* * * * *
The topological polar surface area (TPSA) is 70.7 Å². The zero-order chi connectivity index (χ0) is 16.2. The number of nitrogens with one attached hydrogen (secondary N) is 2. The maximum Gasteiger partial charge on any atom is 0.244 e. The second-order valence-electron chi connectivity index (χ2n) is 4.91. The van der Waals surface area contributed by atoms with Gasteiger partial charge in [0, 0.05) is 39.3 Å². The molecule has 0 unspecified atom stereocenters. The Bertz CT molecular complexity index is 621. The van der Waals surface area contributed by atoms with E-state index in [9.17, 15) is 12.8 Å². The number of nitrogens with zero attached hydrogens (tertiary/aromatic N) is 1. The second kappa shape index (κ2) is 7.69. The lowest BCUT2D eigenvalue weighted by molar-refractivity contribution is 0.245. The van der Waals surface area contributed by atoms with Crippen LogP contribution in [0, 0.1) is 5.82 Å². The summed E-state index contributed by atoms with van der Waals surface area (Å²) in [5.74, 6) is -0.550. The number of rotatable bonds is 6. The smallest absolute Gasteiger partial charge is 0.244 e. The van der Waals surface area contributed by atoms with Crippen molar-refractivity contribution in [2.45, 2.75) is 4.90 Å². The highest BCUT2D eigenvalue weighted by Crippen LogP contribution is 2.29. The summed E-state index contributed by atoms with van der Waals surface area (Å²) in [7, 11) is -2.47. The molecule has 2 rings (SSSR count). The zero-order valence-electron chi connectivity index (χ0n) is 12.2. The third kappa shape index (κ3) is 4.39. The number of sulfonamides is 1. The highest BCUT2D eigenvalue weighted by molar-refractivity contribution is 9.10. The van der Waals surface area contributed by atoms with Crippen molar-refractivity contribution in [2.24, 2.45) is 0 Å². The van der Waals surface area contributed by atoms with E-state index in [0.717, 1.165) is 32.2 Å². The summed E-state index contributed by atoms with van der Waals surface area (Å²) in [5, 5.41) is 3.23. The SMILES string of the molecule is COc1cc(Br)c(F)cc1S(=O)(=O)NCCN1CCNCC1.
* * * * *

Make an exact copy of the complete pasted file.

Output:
The topological polar surface area (TPSA) is 70.7 Å². The zero-order chi connectivity index (χ0) is 16.2. The number of nitrogens with one attached hydrogen (secondary N) is 2. The maximum Gasteiger partial charge on any atom is 0.244 e. The second-order valence-electron chi connectivity index (χ2n) is 4.91. The van der Waals surface area contributed by atoms with Gasteiger partial charge in [0, 0.05) is 39.3 Å². The molecule has 0 unspecified atom stereocenters. The Bertz CT molecular complexity index is 621. The van der Waals surface area contributed by atoms with E-state index in [9.17, 15) is 12.8 Å². The number of nitrogens with zero attached hydrogens (tertiary/aromatic N) is 1. The second kappa shape index (κ2) is 7.69. The lowest BCUT2D eigenvalue weighted by molar-refractivity contribution is 0.245. The van der Waals surface area contributed by atoms with Crippen LogP contribution in [0, 0.1) is 5.82 Å². The summed E-state index contributed by atoms with van der Waals surface area (Å²) in [5.74, 6) is -0.550. The number of rotatable bonds is 6. The smallest absolute Gasteiger partial charge is 0.244 e. The van der Waals surface area contributed by atoms with Crippen molar-refractivity contribution in [2.45, 2.75) is 4.90 Å². The highest BCUT2D eigenvalue weighted by Crippen LogP contribution is 2.29. The summed E-state index contributed by atoms with van der Waals surface area (Å²) in [7, 11) is -2.47. The molecule has 2 rings (SSSR count). The zero-order valence-electron chi connectivity index (χ0n) is 12.2. The third kappa shape index (κ3) is 4.39. The number of sulfonamides is 1. The highest BCUT2D eigenvalue weighted by molar-refractivity contribution is 9.10. The van der Waals surface area contributed by atoms with Crippen molar-refractivity contribution in [2.24, 2.45) is 0 Å². The van der Waals surface area contributed by atoms with E-state index in [0.717, 1.165) is 32.2 Å². The summed E-state index contributed by atoms with van der Waals surface area (Å²) in [5, 5.41) is 3.23. The SMILES string of the molecule is COc1cc(Br)c(F)cc1S(=O)(=O)NCCN1CCNCC1.